# How many ultrafilters there are in an infinite space?

I'm stuck with the next exercise from the book Rings of Continuous Functions by Gillman.

If $$X$$ is infinite, there exist $$2^{2^{|X|}}$$ ultrafilters on $$X$$ all of whose members are of cardinal $$X$$.

The exercise have a hint based on the next proof (here $$\beta X$$ is the Stone–Čech compactification)

In the proof, the author constructs $$2^{2^{X}}$$ distinct ultrafilters on $$X$$. The hint of the exercise says

In the proof of Theorem 9.2, observe that every finite intersection of members of $$\mathfrak{B}_{\mathscr{S}}$$ is of cardinal $$|X|$$. Adjoin to each family $$\mathfrak{B}_{\mathscr{S}}$$ all subsets of $$\mathscr{F}\times\Phi$$ with complement of power less than $$|X|$$.

I'm stuck in the two parts of the hint. I don't know how can I prove that every finite intersection of elements of $$\mathfrak{B}_{\mathscr{S}}$$ is of cardinal $$|X|$$. I only know that because $$\mathfrak{b}_{S_{i}}\subseteq \mathscr{F}\times \Phi$$ and $$-\mathfrak{b}_{S_{j}}\subseteq \mathscr{F}\times \Phi$$ then $$|\mathfrak{b}_{S_{i}}|\leq|X|$$ and then $$|-\mathfrak{b}_{S_{j}}|\leq |X|$$. Therefore $$|\mathfrak{b}_{S_1}\cap\mathfrak{b}_{S_2}\cap\dots\cap,\mathfrak{b}_{S_k}\cap-\mathfrak{b}_{S_{k+1}}\cap\dots\cap-\mathfrak{b}_{S_n}|\leq|\mathfrak{b}_{S_1}|\leq|X|$$But, how can I conclude the another inequality?, i.e., $$|\mathfrak{b}_{S_1}\cap\mathfrak{b}_{S_2}\cap\dots\cap,\mathfrak{b}_{S_k}\cap-\mathfrak{b}_{S_{k+1}}\cap\dots\cap-\mathfrak{b}_{S_n}|\geq|X|$$And, how can it helps to consider the subsets of $$\mathscr{F}\times\Phi$$ with complement of power less than $$|X|$$? I think the approach I've taken is so hard or there are something that I can't see because the proof looks so hard for me.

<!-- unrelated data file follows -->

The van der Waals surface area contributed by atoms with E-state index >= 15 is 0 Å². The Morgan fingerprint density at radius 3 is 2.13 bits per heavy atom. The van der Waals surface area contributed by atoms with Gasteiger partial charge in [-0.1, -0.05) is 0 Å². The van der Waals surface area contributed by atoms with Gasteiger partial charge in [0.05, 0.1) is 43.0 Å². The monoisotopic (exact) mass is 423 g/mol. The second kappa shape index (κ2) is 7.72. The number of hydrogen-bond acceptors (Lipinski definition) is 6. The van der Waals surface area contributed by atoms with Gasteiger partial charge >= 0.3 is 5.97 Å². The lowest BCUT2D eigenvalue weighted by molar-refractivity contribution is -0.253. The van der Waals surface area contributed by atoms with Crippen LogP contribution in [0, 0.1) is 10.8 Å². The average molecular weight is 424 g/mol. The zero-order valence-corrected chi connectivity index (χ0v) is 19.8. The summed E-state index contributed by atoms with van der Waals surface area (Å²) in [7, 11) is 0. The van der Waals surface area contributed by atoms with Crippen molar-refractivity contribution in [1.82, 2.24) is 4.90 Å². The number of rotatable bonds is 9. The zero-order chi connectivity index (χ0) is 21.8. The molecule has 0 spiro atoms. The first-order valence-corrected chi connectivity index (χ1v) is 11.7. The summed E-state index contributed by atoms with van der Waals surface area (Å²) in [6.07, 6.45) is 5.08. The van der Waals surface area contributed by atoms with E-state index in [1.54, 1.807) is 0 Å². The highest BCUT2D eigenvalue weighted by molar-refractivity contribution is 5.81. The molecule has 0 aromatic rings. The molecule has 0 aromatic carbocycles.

To show that all finite intersections of sets in $$\mathfrak{B}_{\mathscr{S}}$$ have cardinality $$|X|$$ it suffices just to construct $$|X|$$-many elements in the intersection. (This is because, as you have noticed, there cannot be more than $$|X|$$-many elements in the intersection.)

In the proof given, we have one particular element of this intersection: $$( F = \{ x_{ij} : i \neq j \} , \varphi = \{ F \cap S_1 , \ldots , F \cap S_k \} ).$$ Suppose that $$( F , \psi ) \in \mathscr{F} \times \Phi$$ is such that $$\phi \supseteq \varphi$$ is finite. Given any $$i \leq k$$ note that we clearly have that $$S_i \cap F \in \psi$$, and so $$( F , \psi ) \in \mathfrak{B}_{S_i}$$. Given $$k < j \leq n$$ note that $$( F , \psi ) \in - \mathfrak{b}_{S_j}$$ as long as $$S_j \cap F \notin \psi$$. Therefore as long as $$\psi \supseteq \phi$$ is chosen so that $$F \cap S_{k+1} , \ldots , F \cap S_{n} \notin \psi$$, then $$( F , \psi )$$ will belong to the intersection. There are clearly $$|X|$$-many ways to choose appropriate $$\psi$$.

Let $$\mathfrak{B} = \{ \mathscr{A} \subseteq \mathscr{F} \times \Phi : | ( \mathscr{F} \times \Phi ) \setminus \mathscr{A} | < |X| \}$$ denote the family of all subsets of $$\mathscr{F} \times \Phi$$ with complement of power $$< |X|$$. Note that not only does $$\mathfrak{B}$$ have the finite intersection property, it is actually closed under finite intersections.

With this observation and the work above it becomes relatively easy to show that given $$\mathscr{S} \subseteq \mathcal{P} ( X )$$ the family $$\mathfrak{B}_{\mathscr{S}} \cup \mathfrak{B}$$ has the finite intersection property. To see this, suppose that $$\mathfrak{b}_{S_1} , \ldots , \mathfrak{b}_{S_k} , - \mathfrak{b}_{S_{k+1}} , \ldots , - \mathfrak{b}_{S_n} , \mathscr{A}_1 , \ldots , \mathscr{A}_m$$ are given. Then

• by the work above the set $$\mathfrak{b} = \mathfrak{b}_{S_1} \cap \cdots \cap \mathfrak{b}_{S_k} \cap - \mathfrak{b}_{S_{k+1}} \cap \cdots \cap - \mathfrak{b}_{S_n}$$ has power $$|X|$$, and
• by the observation above the complement of $$\mathscr{A} = \mathscr{A}_1 \cap \cdots \cap \mathscr{A}_m$$ has power $$< |X|$$.

Thus $$\mathfrak{b} \cap \mathscr{A} \neq \emptyset$$.

Therefore this family can be extended to an ultrafilter $$\mathfrak{U}_{\mathscr{S}}$$, and since $$\mathfrak{B} \subseteq \mathfrak{U}_{\mathscr{S}}$$, we know that $$\mathfrak{U}_{\mathscr{S}}$$ cannot include any sets of power $$< |X|$$.